If you’ve been reading this column over the last four years, let me first say, “thank you!” It’s gratifying to think that my musings about retail and retail real estate have kept your attention and interest. In this, my 100th and final (except for an occasional contribution) Retail Rap, I wanted to tackle the big question: What’s next? Where is the retail industry — particularly brick-and-mortar — headed in the months and years ahead? Some of my answers to that question have their genesis in the earliest Retail Rap columns. Among the first few pieces were about the growth of new burger concepts and the rise of fast casual dining (Burger Bonanza): “the eye-opening (and mouth-watering) growth of a wide range of specialty burger restaurants [is] challenging the familiar fast food standbys”; and the trend toward downsizing store sizes to smaller spaces (Big Names, Small(er) Stores):
“Maybe it was the pressures of the recession, but I think these newer, smaller formats are the inevitable result of retailers asking themselves the tough questions about efficiency and then figuring out which departments actually generate more sales per square foot. With less wasted space for surplus inventory and more effective floor plans, some retailers are realizing that they can offer virtually the same selection in a much smaller space.”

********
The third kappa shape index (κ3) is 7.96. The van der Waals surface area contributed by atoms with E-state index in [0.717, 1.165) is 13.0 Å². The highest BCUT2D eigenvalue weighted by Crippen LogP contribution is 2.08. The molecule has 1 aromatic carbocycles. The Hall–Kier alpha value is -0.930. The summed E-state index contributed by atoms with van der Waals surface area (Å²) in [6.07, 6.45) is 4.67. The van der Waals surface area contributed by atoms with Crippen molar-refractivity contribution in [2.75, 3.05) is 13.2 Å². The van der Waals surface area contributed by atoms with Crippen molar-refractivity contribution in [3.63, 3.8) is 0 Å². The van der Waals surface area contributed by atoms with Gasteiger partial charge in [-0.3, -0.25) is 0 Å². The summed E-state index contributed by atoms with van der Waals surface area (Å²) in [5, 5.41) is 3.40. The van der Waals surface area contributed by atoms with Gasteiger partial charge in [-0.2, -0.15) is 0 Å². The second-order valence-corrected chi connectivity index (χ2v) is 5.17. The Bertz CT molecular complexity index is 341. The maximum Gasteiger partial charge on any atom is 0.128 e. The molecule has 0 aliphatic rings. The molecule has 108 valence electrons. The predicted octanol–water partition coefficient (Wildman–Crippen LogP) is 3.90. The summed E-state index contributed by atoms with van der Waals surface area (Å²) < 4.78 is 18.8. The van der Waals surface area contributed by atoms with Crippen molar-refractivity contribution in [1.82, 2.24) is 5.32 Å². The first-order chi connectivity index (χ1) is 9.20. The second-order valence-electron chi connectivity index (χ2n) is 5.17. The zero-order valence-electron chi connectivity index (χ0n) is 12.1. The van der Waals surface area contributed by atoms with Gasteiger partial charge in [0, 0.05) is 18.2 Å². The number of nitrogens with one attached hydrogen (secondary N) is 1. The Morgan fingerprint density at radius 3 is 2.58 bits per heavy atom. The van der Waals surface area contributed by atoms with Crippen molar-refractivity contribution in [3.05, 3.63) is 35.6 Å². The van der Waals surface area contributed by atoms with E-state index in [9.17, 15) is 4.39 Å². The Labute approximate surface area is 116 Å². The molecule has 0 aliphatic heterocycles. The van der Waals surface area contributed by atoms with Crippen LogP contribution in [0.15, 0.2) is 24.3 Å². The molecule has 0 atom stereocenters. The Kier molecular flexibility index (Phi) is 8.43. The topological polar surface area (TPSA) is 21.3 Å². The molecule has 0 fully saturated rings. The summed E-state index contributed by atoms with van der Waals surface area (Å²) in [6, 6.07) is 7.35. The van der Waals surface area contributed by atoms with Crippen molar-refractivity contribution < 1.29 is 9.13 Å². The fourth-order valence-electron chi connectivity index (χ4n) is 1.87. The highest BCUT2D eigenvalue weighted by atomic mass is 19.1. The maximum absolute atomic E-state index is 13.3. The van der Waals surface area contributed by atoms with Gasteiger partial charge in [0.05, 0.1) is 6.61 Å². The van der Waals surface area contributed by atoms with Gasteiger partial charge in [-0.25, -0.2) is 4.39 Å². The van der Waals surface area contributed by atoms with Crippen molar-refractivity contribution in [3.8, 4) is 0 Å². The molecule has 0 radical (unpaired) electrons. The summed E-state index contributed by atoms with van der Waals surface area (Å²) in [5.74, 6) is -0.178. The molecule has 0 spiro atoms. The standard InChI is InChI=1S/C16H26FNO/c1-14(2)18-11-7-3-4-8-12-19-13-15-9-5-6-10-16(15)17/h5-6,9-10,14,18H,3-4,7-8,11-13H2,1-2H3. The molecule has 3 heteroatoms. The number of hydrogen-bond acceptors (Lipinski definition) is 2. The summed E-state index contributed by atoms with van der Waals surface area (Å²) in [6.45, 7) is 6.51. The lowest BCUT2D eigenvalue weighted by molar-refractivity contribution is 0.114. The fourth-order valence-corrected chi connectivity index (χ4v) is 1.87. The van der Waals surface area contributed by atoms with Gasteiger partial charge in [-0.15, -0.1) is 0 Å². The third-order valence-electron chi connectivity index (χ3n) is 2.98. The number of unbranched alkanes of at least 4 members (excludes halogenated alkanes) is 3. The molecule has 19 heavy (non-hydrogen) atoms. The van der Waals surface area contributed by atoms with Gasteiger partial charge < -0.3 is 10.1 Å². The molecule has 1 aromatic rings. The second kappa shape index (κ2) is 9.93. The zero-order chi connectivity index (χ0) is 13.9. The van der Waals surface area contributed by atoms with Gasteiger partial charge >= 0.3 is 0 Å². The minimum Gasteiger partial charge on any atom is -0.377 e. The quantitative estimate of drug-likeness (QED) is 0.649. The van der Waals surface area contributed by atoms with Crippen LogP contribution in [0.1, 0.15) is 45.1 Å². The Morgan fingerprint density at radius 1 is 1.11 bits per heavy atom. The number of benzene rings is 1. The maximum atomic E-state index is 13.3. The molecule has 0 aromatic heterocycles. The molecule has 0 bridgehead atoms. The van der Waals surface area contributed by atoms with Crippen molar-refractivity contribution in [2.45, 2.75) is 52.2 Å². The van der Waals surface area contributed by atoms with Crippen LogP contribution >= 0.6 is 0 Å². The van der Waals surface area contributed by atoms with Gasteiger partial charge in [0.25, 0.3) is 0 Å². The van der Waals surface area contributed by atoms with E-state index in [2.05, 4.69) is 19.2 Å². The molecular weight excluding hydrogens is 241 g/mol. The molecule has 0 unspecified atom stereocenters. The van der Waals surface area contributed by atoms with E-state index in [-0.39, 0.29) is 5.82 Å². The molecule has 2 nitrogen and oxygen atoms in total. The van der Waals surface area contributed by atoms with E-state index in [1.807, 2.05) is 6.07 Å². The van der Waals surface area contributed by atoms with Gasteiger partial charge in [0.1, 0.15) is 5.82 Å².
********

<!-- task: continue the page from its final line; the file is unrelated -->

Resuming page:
I also pointed out in that piece that this was “…a way for retailers to continue expanding by opening up in markets that aren’t a great fit for a full-sized store and relocating existing stores within a marketplace.”
But new concepts and evolving store sizes are hardly the only trends to keep an eye on going forward. The emergence of e-commerce as well as online and mobile ordering is one of the most significant developments impacting the industry. While e-commerce continues to grow at an impressive rate, the most interesting aspect is that it hasn’t taken a bigger bite out of brick-and-mortar — the increases on the virtual side of the ledger have not been counterbalanced by corresponding decreases for brick-and-mortar.
After reading this week’s Retail Rap, I’d love to hear your thoughts on how our industry has changed over these last four years. Are you an irrational optimist? Do you have a different take on the impact of digital and mobile channels on brick and mortar?